Girl Like Us will provoke you to asses your ethics and/or how you live them. Rachel Lloyd indicts us all, because on some level - whether it is our assumptions concerning prostitutes and blame, our glorification of the "pimp" lifestyle through entertainment, our inability and unwillingness to equate sex trafficking in foreign locales with child prostitution in America, or our generally cavalier attitude toward the sex industry - we are all guilty.

Lloyd infuriates and motivates a need to destroy
Joel Feldhake
Feb 10, 2014 Joel Feldhake rated it really liked it
A good look into the struggles of commercially sexually exploited girls/women. While it hits all of the necessary general points in regards to informing, it does so at the expense of fully telling Rachel Lloyd's own personally story, which is why the book is a 4/5 for me. I get why the book was written this way, but I would've liked to understand more of Lloyd's personal struggle and recovery. While she mentions God and the church in the book, I feel like she tried to limit the amount of sharing ...more
Jan 26, 2014 Erin rated it it was amazing
5 stars for the story, not so much for the writing. This book opened my eyes. It challenged my perceptions on prostitution: who are the girls and women, how did they get there and why, what needs to be done to help. This book is written by a woman who escaped out of "the life" and now tries to help others (especially girls) to find acceptance, love, and hope for the future. I didn't realize how judgmental I was until I was confronted with facts and had to consider my feelings and previously held ...more
Livia Blackburne
This was a hard read, but a really important one for understanding the underage sexual exploitation of American girls. Rachel Lloyd does a good job of explaining the psychological factors and methods behind why a teenage girl would enter “the life” in the first place, why she’d stay on the streets despite abusive pimps and violent johns and even return to the streets after getting out. Lloyd also explores the stigma against “teen prostitutes" that makes them easy targets for abuse. A lot of the ...more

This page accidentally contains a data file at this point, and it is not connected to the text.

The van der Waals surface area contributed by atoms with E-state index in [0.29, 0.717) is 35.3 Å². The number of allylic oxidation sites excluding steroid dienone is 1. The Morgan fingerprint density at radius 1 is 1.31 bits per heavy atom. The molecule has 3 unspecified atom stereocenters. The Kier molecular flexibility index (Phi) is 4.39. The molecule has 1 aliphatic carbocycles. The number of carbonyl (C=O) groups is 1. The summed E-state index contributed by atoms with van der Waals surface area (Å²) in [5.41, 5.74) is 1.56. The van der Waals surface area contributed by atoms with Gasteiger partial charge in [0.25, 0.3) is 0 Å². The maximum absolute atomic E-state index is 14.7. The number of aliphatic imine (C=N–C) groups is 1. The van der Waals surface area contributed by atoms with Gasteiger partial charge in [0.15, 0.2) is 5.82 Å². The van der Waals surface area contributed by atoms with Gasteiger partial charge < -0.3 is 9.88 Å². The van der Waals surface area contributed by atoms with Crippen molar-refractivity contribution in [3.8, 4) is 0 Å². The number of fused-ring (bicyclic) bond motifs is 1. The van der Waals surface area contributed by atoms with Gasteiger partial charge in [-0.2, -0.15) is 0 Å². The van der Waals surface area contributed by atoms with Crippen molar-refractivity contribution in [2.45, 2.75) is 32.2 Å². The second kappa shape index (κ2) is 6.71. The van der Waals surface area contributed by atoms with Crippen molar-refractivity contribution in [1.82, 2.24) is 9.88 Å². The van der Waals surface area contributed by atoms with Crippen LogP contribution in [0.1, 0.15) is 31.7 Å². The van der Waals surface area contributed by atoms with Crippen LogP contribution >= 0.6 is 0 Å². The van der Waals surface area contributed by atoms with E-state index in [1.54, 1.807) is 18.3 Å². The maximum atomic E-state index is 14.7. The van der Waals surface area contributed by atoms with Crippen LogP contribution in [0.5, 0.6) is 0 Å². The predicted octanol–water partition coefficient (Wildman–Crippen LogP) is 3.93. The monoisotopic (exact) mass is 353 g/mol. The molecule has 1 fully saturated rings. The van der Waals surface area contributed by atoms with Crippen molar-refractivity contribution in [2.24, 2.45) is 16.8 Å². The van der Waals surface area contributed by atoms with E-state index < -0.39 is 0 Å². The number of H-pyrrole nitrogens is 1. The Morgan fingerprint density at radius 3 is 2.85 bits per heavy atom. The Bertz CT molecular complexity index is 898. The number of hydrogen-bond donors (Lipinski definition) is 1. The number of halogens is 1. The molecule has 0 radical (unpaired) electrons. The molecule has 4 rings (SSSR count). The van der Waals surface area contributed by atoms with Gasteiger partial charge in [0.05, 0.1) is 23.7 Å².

Ellen C
Nov 02, 2011 Ellen C rated it it was amazing
This is an intense read. I was angry and crying through a lot of it. I have always had an interest in the sexual exploitation of women and girls in other countries but I hadn't learned much about how those same things might be happening here in the US. My perceptions on prostitution and the sex trade in America were changed. It was difficult to read but important to read. There are children being exploited and forced into prostitution here in the US and they are being treated as criminals rather ...more
Jan 09, 2015 Kyliecallme rated it liked it
Refuse to finish. "Sex work isn't about choice, it's about lack of choices". Umm, no. Huge blanket statement that doesn't apply to all sex work or every sex worker.

Moreover, this book is *barely* a memoir/autobiography, which is what I thought I was getting. Statistic after statistic... Not saying that's an awful thing, just not what I signed up for. Stopped at 80% done.
Jun 07, 2012 Lyndsay rated it liked it
Shelves: 2012
Rachel's story is powerful and inspiring but the book was a little too dry. There were parts that were very repetitive. Reading it did make me want to donate to GEMS so her words clearly struck a chord with me.
Jun 02, 2013 Jill rated it really liked it
Really enjoyed this. I love how the author shares the story of GEMS, her personal history, and the stories of her girls.. but also gives a picture of the larger systemic problems that are the underlying parts of this issue. So powerful!
Mary Kay Aronson
Jul 31, 2015 Mary Kay Aronson rated it really liked it
Sexual exploitation of youth in our society is epidemic. This book, written by a woman who made it out of the life, will open your eyes to the sad way children are treated as criminals, when the truth is that they are the victims.
Melissa Paisley
Jan 18, 2015 Melissa Paisley rated it it was amazing
I didn't want to put this down, as it educated me on the issue of trafficking. Also, Rachel shares her own story which is heart wrenching and beautiful.
Apr 29, 2015 Cynthia rated it really liked it
Not an easy read, but an incredibly well written account that takes a sobering and real look at commercial sexual exploitation.
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Share This Book

“Children who are victimized through sexual abuse often begin to develop deeply held tenets that shape their sense of self: 'My worth is my sexuality. I'm dirty and shameful. I have no right to my own physical boundaries.' That shapes their ideas about the world around them: 'No one will believe me. Telling the truth results in bad consequences. People can't be trusted.' It doesn't take long for children to being to act in accordance with these belief systems.
For girls who have experienced incest, sexual abuse, or rape, the boundaries between love, sex, and pain become blurred. Secrets are normal, and shame is a constant.”
“I am both numb and oversensitive, overwhelmed by the need, the raw and desperate need of the girls I am listening to and trying to help. I'm overdosing on the trauma of others, while still barely healing from my own.
I cry for hour at home and have fitful nights of little sleep. My nightmares resurface as my own pain is repeated to me, magnified a thousand times. It feels insurmountable. How can you save everyone? How can you rescue them? How do you get over your pain? How do you ever feel normal?”